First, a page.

Although the apartments are rather minimal, they become small urban villas on top of the building. To emphasize on this the upper floors are built up out of brick standing on its own feet. The apartments are orientated with respect the privacy of each individual and the opposite buildings. On the fourth and fifth floor the owners can use the outside space to create a green atmosphere.
Other office involved in the project were Arons en Gelauff, BARCODE Architects, KCAP Architects and Planners, NL Architects, NODE, O-office Architects, standardarchitecture, URBANUS, NO 9 Studio, CAFA
Type: Office Location: Blekerstraat, Almere Client: de Alliantie Team: Bart Reuser, Marijn Schenk, Michel Schreinemachers, Tara Steenvoorden, Thomas Heyer, Maarten Vermeulen Floor area / size: 1.300 sqm Start building: 2011 Completion: 2012 Status: Completed
2012-05-21 Succesfully moved in
Building corporation de Alliantie Flevoland successfully moved into their new office on the Blekerstraat in Almere. NEXT was responsible for the interior design that evolves from ’Het Nieuwe Werken’, which de Alliantie is currently implementing throughout their whole organisation structure. The design for de Alliantie Flevoland will therefore be taken up as a pilot for the new house style of de Alliantie.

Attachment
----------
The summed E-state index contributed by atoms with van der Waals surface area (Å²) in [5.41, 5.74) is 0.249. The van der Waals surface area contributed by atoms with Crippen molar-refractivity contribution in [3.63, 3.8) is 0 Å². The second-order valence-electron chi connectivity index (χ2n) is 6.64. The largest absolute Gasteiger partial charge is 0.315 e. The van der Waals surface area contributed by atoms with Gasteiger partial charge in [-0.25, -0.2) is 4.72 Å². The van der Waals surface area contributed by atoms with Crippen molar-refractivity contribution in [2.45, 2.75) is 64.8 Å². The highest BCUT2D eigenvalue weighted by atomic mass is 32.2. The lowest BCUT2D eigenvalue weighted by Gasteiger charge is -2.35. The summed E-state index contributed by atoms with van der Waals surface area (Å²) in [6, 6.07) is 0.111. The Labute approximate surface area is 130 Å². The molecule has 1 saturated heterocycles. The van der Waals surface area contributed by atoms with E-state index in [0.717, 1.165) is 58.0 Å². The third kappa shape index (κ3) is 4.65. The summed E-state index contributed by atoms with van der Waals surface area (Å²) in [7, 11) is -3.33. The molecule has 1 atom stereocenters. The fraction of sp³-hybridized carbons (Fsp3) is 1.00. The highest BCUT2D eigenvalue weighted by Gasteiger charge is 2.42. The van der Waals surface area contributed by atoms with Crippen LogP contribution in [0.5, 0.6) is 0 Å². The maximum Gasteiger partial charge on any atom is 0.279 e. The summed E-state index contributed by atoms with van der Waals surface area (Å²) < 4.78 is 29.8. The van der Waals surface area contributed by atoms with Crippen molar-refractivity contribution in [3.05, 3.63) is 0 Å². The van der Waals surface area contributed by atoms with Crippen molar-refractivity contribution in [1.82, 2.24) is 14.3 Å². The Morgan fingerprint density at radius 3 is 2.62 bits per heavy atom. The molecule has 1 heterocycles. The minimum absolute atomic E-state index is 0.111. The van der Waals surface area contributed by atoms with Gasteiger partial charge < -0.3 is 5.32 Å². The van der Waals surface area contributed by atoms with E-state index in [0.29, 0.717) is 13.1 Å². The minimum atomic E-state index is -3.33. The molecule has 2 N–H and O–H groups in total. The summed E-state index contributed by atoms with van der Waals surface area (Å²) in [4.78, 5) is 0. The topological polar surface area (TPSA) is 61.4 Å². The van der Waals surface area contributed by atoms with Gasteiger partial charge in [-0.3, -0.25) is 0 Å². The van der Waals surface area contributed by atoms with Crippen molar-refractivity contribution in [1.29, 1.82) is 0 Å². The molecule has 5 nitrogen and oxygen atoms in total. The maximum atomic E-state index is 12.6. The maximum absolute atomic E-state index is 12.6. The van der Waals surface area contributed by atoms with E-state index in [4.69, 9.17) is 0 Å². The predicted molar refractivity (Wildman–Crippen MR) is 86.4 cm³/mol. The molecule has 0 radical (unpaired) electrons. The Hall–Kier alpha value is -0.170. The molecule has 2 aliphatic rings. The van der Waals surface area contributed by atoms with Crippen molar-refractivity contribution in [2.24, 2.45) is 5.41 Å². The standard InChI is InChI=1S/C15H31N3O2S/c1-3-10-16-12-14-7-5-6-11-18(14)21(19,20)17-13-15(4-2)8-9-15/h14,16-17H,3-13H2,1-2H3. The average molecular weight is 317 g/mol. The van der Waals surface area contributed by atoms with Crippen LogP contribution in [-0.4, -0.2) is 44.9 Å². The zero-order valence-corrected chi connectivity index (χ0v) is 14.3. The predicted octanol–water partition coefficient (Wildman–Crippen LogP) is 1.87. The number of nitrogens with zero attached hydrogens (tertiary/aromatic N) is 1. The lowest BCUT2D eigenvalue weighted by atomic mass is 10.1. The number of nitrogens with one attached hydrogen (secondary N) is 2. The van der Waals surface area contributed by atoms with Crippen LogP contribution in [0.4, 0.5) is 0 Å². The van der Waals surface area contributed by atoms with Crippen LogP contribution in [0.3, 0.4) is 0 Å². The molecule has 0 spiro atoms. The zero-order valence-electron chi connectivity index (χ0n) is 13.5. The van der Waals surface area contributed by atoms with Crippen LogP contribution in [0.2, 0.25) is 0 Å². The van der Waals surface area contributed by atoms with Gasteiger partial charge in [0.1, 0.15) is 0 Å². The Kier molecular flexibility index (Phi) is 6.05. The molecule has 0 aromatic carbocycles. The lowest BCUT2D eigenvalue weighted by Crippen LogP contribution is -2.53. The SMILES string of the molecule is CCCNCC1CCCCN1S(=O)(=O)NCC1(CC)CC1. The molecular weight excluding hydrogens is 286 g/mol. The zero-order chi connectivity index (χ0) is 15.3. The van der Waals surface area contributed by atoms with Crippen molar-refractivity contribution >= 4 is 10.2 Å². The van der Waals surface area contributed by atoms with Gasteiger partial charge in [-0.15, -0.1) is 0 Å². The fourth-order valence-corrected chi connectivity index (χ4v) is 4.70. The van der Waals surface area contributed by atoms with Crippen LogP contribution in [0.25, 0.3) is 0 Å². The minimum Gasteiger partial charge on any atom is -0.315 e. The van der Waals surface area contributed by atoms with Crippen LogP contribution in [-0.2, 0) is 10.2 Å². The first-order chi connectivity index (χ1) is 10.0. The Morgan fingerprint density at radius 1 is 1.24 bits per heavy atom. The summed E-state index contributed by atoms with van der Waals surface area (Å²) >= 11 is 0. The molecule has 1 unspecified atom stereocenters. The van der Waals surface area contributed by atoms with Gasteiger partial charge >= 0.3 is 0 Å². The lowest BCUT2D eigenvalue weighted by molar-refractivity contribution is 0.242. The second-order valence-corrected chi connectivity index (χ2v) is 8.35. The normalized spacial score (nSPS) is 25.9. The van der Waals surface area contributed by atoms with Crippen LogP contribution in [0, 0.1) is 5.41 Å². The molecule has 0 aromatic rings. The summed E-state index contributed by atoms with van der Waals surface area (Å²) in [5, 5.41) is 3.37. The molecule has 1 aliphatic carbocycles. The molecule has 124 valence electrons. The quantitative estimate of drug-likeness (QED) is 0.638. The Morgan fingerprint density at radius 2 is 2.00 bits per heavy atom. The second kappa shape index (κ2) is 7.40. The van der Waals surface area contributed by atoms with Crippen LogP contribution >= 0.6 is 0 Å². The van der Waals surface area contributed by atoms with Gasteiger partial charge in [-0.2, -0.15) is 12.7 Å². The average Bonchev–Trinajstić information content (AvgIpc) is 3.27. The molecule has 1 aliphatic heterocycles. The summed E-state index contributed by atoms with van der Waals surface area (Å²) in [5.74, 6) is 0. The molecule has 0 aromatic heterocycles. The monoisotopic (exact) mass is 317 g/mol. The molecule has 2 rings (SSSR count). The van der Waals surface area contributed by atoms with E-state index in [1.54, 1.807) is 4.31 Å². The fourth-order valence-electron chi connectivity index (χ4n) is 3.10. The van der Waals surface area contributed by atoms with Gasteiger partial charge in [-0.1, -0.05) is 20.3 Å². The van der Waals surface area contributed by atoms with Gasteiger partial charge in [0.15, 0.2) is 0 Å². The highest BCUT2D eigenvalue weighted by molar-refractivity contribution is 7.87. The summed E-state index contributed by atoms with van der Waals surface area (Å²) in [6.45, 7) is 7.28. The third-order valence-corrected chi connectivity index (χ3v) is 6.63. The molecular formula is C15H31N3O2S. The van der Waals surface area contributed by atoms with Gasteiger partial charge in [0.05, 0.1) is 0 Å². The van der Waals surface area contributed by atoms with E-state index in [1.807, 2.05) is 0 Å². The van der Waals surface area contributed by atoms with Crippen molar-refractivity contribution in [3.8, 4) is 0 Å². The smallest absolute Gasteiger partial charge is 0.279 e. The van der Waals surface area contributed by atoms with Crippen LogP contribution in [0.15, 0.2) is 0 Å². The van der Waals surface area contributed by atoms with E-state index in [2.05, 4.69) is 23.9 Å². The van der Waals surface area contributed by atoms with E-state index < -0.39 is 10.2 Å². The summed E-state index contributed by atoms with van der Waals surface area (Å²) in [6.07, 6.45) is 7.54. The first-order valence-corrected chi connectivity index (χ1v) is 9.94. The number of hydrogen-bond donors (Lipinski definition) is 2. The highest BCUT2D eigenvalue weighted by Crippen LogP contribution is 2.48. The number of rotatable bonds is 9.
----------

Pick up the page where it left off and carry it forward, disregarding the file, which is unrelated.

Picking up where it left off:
Apart from the office in Almere, NEXT is also working on the interior of de Alliantie Amsterdam in the Huygens’Dok
Type: Office interior Client: Rabobank Nederland Collaborator / associate: Samira Boon, Emma architecten, Ineke Hans, Richard Hutten, Pentagram, Sander architecten Floor area / size: 56.000 sqm. Completion: june 2011 Status: realized
The office interior for the Rabobank Nederland headquarters is the result of a co-creation by NEXT architects, Emma architecten, Richard Hutten, Ineke hans, Pentagram with and under supervision of Sander Architecten.
As the office interior is being redefined by the introduction of new methods of working, interior architecture is facing new challenges. In today’s work environment, the emphasis is on cooperation in teams and group dynamics; people go to the office for the social aspect more than anything else. To realize this ambition, the building is seen as a modern city. After all, the city is where individual freedom and spontaneous interaction are all-important.